A new novel by Salman Rushdie is not a quiet thing, to be taken up in a moment of intimacy in which the reader reciprocates the labor of the writer, the private act of reading reflecting back the solitary task of writing. The Rushdie novel appears in a convoy, behind barricades and police lines, with outriders and bodyguards, its image controlled by public relations handlers, its message broadcast over loudspeakers. Each new novel by Rushdie, no matter how significant or trivial as a literary object, brings with it other narratives: the fatwa imposed by the ayatollah; the cover photo of Rushdie with Bono; copies of The Satanic Verses being burned in nameless third-world countries; Rushdie threatening a New York journalist with a baseball bat. A Rushdie novel, like its author, is a public figure, its thingness easy to lose in the sound and the fury. It takes an effort of will, therefore, to step back from the roar, to think of the books, and recall the early intimations of the wrong turn taken by this once talented writer, to remember the pointless controversy that consumed people who had more crucial battles to fight.
For me the transformation of Rushdie’s work from a promising group of early books—Midnight’s Children, Shame, and his first collection of essays, Imaginary Homelands—into a succession of hectic events began two decades ago, in a Calcutta kebab shop, where I met a man who detested Rushdie without having read a word of him. He was a daily wage worker, a small man with a pockmarked face who asked me if I’d heard about the author who had written a book insulting Islam. I am not a Muslim, but the worker didn’t seem particularly interested in my religion. He could tell I was a college student, someone who had a relationship with books and the English language, and who therefore shared an affinity with the man against whom he would demonstrate that evening outside the British Consulate. He was curious to know my interpretation of Rushdie, even if it wasn’t likely to accord with his own. “Why demonstrate against Rushdie?” I asked the man. “Our mullah asked us to,” he said. “This man Rushdie insulted the prophet.”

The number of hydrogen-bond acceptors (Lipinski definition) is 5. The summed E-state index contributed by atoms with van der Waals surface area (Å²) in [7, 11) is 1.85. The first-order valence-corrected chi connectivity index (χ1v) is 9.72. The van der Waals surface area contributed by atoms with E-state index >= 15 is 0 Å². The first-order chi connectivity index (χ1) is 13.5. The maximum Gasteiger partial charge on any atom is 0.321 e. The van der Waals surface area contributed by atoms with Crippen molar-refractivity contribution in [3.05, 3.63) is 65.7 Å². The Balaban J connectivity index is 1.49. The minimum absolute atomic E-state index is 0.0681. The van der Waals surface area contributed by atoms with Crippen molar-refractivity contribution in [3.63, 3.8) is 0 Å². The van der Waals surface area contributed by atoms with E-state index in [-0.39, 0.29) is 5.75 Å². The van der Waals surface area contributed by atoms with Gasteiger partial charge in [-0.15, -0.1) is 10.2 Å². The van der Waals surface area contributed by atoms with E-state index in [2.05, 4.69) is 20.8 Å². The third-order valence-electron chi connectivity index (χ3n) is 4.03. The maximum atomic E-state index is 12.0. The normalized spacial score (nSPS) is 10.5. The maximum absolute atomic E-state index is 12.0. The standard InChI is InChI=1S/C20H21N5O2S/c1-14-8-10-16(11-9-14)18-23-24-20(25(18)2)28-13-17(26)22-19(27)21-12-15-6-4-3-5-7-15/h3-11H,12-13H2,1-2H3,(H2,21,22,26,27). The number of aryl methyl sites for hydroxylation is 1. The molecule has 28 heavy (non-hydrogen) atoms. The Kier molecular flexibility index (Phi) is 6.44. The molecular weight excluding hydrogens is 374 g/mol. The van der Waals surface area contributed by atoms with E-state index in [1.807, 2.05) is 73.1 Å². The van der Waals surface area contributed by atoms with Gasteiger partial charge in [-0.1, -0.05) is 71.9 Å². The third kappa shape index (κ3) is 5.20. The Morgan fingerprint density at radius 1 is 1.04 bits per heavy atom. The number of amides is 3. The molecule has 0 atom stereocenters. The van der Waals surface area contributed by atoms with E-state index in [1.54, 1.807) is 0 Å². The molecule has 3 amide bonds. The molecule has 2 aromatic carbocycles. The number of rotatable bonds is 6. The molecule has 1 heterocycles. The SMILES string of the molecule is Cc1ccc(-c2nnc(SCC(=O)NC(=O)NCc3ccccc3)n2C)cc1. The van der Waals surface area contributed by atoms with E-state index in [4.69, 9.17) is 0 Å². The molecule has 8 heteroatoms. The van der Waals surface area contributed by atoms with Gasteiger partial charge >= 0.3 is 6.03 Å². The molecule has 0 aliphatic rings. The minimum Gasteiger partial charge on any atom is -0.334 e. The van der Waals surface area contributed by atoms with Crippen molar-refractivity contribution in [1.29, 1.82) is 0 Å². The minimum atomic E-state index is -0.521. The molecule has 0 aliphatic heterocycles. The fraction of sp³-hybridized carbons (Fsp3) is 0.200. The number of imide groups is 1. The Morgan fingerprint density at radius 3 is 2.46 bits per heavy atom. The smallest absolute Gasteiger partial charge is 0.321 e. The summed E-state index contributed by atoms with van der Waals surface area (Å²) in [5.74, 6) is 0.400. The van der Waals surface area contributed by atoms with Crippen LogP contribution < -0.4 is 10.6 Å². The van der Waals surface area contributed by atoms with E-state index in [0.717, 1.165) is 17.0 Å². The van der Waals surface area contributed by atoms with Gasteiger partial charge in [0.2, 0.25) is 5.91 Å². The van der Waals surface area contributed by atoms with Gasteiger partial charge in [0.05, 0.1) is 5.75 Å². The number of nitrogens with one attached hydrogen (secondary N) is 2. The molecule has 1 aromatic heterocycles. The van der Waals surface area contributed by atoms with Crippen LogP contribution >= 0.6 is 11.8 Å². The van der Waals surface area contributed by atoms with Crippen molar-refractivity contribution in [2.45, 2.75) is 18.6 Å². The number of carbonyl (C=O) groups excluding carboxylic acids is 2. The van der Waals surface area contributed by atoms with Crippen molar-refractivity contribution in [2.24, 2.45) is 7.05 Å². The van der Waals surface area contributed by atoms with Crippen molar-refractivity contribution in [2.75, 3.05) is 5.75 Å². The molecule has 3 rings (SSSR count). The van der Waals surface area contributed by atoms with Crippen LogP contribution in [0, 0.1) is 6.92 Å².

It was the kind of scenario later to send neocons into a frenzy. They would have been even more impressed by the surroundings in which our conversation took place. The kebab shop was in a predominantly Muslim neighborhood, a place of twisting alleyways and low houses where great slabs of beef hung from hooks in butchers’ shops across from the restaurants. I lived in a hostel nearby and came to the neighborhood for its cheap meals, often walking past a small group of men prostrating themselves on the narrow lane as they went through their afternoon or evening prayers. Two years later, when the Gulf War broke out, the streets of the neighborhood would be festooned with pictures of Saddam Hussein. But these impressions present only a partial picture. The neighborhood was near College Street, the busiest stretch of bookstalls in Calcutta. If the kebab shops fed my body, the College Street bookstalls—many of them run by Muslims—supported my reading habits. And the Muslim neighborhood was capable of containing other identities: there was the Hindu dairy stall where I got my mug of evening milk, the Hindu charity with a hearse that was sent out periodically to perform cremation rites for people who had no family to consign them to the flames. The neighborhood offered, in other words, the kind of cosmopolitan cultural mix often cited by Rushdie as inspiration for his omnivorous style. An early example is the self-conscious pronouncement of Saleem Sinai, the protagonist of Midnight’s Children:
Note that, despite my Muslim background, I’m enough of a Bombayite to be well up in Hindu stories, and I’m very fond of the image of trunk-nosed, flap-eared Ganesh solemnly taking dictation!
This was the idea of Rushdie I had in those days: an engaged, irreverent writer who took his material from all traditions and set his work against authoritarianism. Needless to say, I hadn’t read The Satanic Verses myself—no copies were to be found in the shops, and the book was soon to be banned by the Indian government because of fears that it would lead to rioting—but I didn’t consider this a problem. I had read and admired Rushdie’s earlier novels and possessed a certain understanding of literature, of its work of resistance against tyranny and dogma; I had a specific sense of Rushdie as a man determined to write from the margins. In those days, Rushdie’s books appeared to be books, not events, and appeared to stand at an angle to the history they were narrating, inserting new registers and ideas about the third world into the homogeneous body of novels in English.